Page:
Aging in office: U.S. presidents often outlive peers
CHICAGO (Reuters) - Judging by their "before" and "after" photographs, U.S. presidents appear to age before our eyes, adding wrinkles and gray hair with each year in office.
But contrary to conventional wisdom, a few years in the White House do not appear to cut short the lives of U.S. presidents, and most live longer than their peers, according to a new study released on Tuesday.
"Just because they experience what would appear to be accelerated aging outwardly, doesn't mean they will die any sooner," said S. Jay Olshansky, a demographer at the University of Illinois at Chicago, whose study appears in the Journal of the American Medical Association.
Olshansky became interested in the subject earlier this summer when President Barack Obama celebrated his 50th birthday in Chicago, their shared hometown.
Media coverage highlighted "before" and "after" pictures focused on the 44th U.S. president's graying hair and deepening wrinkles, and repeated the common refrain that the commander in chief tends to age at twice the rate as the rest of us.
"That would imply that they died sooner than the rest of us," Olshansky said in a telephone interview.
He decided to test that theory.
Olshansky calculated how long U.S. presidents would have been expected to live based on their age and the year in which they were inaugurated and compared it to how long they actually lived. The four presidents who were assassinated were excluded from the study.
To estimate the toll serving as U.S. president took, he subtracted two days for every one day in office, approximating the effects of aging at twice the normal rate. At that rate, a four-year term would cut a president's estimated remaining lifespan by eight years.
NOT THE STRESS THAT KILLS
Olshansky found that 23 of the 34 U.S. presidents who died from natural causes did not appear to have their lives cut short by the stress of leading the nation. They lived longer than men of their same age and era - and in many instances far longer.
For example, the average age of the first eight presidents at their time of death was 79.8 years - during a time when life expectancy at birth for men was less than 40.
The reason is likely the effects of advanced education and better access to healthcare, Olshansky said.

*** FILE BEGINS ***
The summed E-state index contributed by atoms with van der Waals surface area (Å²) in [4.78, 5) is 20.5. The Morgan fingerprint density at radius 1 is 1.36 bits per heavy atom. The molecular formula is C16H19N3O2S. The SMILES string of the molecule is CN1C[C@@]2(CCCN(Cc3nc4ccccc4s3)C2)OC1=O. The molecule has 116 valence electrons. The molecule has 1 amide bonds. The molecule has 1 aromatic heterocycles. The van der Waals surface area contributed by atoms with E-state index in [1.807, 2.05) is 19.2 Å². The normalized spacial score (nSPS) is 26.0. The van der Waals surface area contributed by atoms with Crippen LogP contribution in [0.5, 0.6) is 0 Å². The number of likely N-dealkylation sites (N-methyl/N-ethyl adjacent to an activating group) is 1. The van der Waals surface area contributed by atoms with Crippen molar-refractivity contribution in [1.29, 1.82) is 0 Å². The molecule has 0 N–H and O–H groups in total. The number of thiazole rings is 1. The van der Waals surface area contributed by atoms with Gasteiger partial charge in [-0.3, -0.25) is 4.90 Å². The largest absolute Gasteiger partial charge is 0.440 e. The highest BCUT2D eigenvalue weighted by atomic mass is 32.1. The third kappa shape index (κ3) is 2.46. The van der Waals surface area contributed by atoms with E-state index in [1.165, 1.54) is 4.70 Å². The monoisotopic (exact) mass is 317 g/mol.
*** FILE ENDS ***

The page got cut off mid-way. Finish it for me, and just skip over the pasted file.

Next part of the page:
"All of these presidents benefited from the trifecta of exceptional wealth, almost all were highly educated and all of them had access to medical care," said Olshansky, who noted that there was no scientific way to directly measure the rate of biological aging.
At the time of inauguration, the average age of presidents in the study was 55.1, which means they managed to avoid illness and infectious disease long enough to reach that age and run for office.
"They have survived the early perilous decades of life," Olshansky said. "That is not trivial."
He said the most recent eight presidents who died of natural causes lived an average of 1.8 years longer than the first eight. Olshansky attributed that finding to advances in medical care.
As for the before and after photographs, Olshansky said stress may increase the visible signs of aging, but it does not shorten a president's lifespan.
"It is a very clever way of expressing an important principle of what we call successful aging," Dr. William Hall, an aging expert at the University of Rochester Medical Center, said in a telephone interview. Hall was not involved in Olshansky's research.
But not all the presidents included in the study fared so well, according to Olshansky, who said 11 died earlier than expected at an average age of 62.1 years, compared to an estimated lifespan of 67.8 years. Many of these presidents held office between the years of 1841 and 1923, he noted.
"For some reason, in that window of time those presidents didn't do that well," Olshansky said.
(Editing by Michele Gershberg and Paul Simao)